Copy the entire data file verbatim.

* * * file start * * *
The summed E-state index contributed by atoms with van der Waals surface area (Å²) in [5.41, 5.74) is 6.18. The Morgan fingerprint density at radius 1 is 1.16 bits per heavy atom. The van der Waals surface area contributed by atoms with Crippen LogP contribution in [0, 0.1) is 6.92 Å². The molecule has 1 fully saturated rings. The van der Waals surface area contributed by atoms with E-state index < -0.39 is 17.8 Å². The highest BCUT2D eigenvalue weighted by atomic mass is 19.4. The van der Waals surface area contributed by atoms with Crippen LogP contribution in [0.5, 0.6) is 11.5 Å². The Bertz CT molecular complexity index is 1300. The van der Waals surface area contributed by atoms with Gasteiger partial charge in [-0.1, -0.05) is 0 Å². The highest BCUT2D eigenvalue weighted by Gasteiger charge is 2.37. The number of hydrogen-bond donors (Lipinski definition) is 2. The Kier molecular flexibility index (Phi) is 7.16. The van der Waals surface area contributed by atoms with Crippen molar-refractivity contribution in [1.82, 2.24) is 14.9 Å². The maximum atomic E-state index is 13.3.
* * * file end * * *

The summed E-state index contributed by atoms with van der Waals surface area (Å²) in [5.41, 5.74) is 6.18. The Morgan fingerprint density at radius 1 is 1.16 bits per heavy atom. The van der Waals surface area contributed by atoms with Crippen LogP contribution in [0, 0.1) is 6.92 Å². The molecule has 1 fully saturated rings. The van der Waals surface area contributed by atoms with E-state index < -0.39 is 17.8 Å². The highest BCUT2D eigenvalue weighted by atomic mass is 19.4. The van der Waals surface area contributed by atoms with Crippen LogP contribution in [0.5, 0.6) is 11.5 Å². The Bertz CT molecular complexity index is 1300. The van der Waals surface area contributed by atoms with Gasteiger partial charge in [-0.1, -0.05) is 0 Å². The highest BCUT2D eigenvalue weighted by Gasteiger charge is 2.37. The number of hydrogen-bond donors (Lipinski definition) is 2. The Kier molecular flexibility index (Phi) is 7.16. The van der Waals surface area contributed by atoms with Crippen molar-refractivity contribution in [1.82, 2.24) is 14.9 Å². The maximum atomic E-state index is 13.3.